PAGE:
Post by Tom Pierson, Media Director & Christine Hickey, Media Manager At Performics, we strive on leveraging actionable, in-market data to continually optimize ads for performance and efficiency. In line with this performance philosophy, Facebook has introduced a new Relevancy Score, enabling advertisers to see—in Facebook’s ad reporting tools—a new metric that quantifies the engagement potential of an ad: When an ad is launched, the score (1 to 10) is calculated by Facebook’s projected positive/negative feedback on the ad. The score is updated as Facebook users interact with the ad in the wild. Positive feedback influencers vary depending on the ad’s objective, but can include: likes, comments, clicks, video views and app downloads. Negative feedback includes users hiding or reporting the ad. WHY IS THIS HAPPENING? Ad relevancy is the foundation of performance. Facebook takes ad relevancy into account in order to ensure that users see ads that matter to them, creating a better user experience and also delivering more qualified customers to advertisers. This is an effort by Facebook to create more relevant advertising experiences, which will enable advertisers to drive better Facebook performance. Better performance could lead advertisers to increase Facebook budgets. WHAT DOES THIS MEAN for ADVERTISERS? BEST PRACTICES Most significantly, the Relevancy Score can help advertisers (1) boost performance and (2) lower costs. It operates like a paid search quality score—the higher the Relevancy Score, the lower the ad cost. The new Relevancy Score falls directly in line with Performics philosophy of aligning content (e.g. ads and experiences) with the audience. A quantifiable Facebook relevancy score—like a search marketing quality score—gives us another optimizable Facebook performance metric. It’s a new lever that we can pull to influence performance and cost. For instance, we can now do things like:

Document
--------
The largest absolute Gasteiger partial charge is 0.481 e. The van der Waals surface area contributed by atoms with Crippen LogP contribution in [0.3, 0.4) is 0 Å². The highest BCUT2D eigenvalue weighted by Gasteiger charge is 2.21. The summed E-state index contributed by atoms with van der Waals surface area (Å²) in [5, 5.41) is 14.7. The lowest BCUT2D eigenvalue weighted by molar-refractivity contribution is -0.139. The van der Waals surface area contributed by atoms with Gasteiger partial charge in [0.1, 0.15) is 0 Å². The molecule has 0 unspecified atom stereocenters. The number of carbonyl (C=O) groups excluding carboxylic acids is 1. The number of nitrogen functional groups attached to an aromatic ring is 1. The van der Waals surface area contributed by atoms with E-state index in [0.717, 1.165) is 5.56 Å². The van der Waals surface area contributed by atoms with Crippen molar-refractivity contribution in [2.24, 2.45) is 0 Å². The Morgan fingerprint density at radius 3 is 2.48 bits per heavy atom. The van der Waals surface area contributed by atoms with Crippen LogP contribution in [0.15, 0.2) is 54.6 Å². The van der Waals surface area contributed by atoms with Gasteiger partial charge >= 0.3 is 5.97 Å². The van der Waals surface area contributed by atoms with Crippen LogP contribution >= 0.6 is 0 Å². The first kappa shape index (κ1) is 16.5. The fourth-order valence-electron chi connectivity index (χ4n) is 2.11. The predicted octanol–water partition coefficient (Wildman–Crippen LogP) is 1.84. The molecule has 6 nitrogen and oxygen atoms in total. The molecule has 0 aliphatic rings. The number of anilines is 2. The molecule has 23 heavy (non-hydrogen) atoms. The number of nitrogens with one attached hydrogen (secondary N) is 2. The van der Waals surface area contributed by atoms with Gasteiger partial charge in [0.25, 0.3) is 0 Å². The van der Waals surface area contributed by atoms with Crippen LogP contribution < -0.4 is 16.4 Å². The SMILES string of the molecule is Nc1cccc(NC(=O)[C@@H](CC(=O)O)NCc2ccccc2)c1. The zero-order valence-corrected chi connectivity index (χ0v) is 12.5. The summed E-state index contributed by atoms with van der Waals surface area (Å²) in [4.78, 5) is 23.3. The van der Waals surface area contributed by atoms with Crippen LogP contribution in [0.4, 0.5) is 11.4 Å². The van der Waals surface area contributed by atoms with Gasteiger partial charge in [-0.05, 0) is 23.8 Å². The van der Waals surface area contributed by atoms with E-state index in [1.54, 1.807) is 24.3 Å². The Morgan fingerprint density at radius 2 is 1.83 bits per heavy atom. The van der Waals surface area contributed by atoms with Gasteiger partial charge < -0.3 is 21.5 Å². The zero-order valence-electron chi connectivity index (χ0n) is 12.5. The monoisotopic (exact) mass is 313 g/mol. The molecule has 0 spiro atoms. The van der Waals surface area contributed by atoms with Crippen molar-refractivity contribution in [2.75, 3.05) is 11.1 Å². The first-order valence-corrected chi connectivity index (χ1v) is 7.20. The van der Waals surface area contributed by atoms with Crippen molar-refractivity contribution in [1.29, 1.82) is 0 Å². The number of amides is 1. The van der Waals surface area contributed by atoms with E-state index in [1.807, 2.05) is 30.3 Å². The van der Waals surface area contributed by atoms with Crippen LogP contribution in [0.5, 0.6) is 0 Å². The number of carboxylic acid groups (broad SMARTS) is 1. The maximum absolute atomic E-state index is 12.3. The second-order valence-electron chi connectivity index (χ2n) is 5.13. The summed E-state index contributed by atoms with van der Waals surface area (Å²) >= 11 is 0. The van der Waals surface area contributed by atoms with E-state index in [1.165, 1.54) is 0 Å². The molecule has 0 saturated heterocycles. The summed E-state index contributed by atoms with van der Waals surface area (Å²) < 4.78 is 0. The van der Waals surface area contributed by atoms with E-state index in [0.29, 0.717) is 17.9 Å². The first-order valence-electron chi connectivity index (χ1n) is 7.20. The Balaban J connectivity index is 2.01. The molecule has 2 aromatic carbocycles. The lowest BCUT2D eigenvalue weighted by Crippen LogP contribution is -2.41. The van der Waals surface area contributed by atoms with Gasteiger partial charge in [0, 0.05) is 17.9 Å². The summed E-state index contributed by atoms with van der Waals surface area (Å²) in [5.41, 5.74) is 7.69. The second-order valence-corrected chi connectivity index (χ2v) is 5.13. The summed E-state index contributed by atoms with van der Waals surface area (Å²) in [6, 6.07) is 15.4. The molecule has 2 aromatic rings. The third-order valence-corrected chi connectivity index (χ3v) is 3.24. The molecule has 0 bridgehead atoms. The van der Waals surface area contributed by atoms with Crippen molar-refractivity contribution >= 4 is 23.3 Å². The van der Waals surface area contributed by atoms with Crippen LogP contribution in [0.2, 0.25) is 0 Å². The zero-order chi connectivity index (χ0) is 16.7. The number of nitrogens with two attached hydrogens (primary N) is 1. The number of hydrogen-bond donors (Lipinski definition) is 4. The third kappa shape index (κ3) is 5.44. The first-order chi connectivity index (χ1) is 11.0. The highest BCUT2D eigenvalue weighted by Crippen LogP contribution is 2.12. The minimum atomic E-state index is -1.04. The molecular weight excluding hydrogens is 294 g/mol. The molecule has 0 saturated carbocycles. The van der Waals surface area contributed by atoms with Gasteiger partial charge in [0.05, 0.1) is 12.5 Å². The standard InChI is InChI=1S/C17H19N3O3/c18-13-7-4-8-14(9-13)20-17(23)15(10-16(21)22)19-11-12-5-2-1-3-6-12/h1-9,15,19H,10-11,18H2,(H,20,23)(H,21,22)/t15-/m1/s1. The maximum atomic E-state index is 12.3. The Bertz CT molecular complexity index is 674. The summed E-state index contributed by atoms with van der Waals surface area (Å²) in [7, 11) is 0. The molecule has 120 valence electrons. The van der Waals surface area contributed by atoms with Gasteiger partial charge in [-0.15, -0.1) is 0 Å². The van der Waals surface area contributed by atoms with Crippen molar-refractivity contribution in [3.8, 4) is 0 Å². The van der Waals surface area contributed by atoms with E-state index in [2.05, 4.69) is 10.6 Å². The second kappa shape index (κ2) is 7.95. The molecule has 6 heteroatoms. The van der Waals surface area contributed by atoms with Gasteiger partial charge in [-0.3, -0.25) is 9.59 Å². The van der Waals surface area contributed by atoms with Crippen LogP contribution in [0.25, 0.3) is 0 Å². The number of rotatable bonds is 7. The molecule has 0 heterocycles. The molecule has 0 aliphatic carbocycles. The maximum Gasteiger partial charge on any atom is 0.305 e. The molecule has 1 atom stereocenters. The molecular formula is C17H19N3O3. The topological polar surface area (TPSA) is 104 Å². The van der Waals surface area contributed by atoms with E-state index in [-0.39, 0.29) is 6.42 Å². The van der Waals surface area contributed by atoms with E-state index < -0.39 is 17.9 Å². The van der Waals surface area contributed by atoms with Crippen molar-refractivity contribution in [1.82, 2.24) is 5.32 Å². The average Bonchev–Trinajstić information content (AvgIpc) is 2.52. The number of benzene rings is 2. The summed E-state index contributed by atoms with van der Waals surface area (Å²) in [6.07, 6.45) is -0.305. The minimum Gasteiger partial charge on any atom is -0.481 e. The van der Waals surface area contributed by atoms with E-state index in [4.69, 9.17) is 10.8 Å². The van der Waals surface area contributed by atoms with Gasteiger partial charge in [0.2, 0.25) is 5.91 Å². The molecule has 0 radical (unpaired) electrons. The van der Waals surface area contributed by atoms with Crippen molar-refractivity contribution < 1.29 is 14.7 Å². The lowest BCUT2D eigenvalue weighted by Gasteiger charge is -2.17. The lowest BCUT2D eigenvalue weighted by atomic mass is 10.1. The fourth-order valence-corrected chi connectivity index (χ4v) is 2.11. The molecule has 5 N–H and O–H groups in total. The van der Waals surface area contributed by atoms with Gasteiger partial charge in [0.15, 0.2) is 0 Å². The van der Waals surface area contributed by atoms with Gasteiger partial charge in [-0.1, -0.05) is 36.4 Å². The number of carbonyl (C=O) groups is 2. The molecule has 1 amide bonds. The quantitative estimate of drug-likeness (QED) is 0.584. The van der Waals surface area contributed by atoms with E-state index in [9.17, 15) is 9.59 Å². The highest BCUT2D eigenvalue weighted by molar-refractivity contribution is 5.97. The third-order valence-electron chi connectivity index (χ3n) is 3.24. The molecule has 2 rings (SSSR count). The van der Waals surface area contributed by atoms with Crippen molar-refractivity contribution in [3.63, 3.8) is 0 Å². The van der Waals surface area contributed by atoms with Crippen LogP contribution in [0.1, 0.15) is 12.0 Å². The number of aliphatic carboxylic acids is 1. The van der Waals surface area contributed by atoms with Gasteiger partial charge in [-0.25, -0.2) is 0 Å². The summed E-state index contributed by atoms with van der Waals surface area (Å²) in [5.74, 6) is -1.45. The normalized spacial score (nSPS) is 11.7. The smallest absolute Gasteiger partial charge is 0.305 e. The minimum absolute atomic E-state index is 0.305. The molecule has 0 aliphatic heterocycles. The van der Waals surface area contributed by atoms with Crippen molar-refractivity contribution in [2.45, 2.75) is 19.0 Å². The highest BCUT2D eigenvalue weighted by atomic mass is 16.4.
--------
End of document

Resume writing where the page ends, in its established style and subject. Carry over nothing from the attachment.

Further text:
We predict that Relevancy Score will improve the quality of Facebook ads for our clients, while also driving cost efficiencies. In particular, advertisers that deeply segment their audiences are going to reap the benefits of Relevancy Score more than those that bundle audiences together. For example, deeper segmentation will enable us to know how 25 to 34 year-old audiences perform versus 35 to 44 year-olds. This has always been a best practice at Performics, so our clients are set up for success. WISHLIST There’s one thing that we’d love to see in Relevancy Score in the future. We’d like to know how neutral/no reaction from users may impact the score. For instance, if an advertiser’s content elicits little reaction (which is a bad thing), is the impact on Relevancy Score neutral or negative? Furthermore, Facebook has recently undertaken algorithm changes that limit posts that contain spam, promotional content, phishing or misleading information. This means that negative feedback (e.g. users hiding or reporting ads) will be low. Thus, if there’s very little negative impact on Relevancy Score—and neutral feedback causes neutral impact—Relevancy Score may be inflated. We’d also like visibility into whether certain actions have a bigger impact on Relevancy Score (e.g. if we are optimizing towards engagements, do comments influence more than photo views?). HOW to ACTIVATE This metric is being rolled out this week (mid-February) and is accessible through the Ads Manager tool (add the Relevancy Score tab to your ads reports). It can be viewed in any Facebook ad reporting tool, as well as through Facebook partners via the Facebook ads API. All advertisers should incorporate Relevancy Score into measurement and optimization plans. However, Relevancy Scores are just one performance indicator; the ultimate performance indicator is always your business goal: leads, sales, engagement. For more info on Facebook Relevancy Scores, please contact your performance account team today.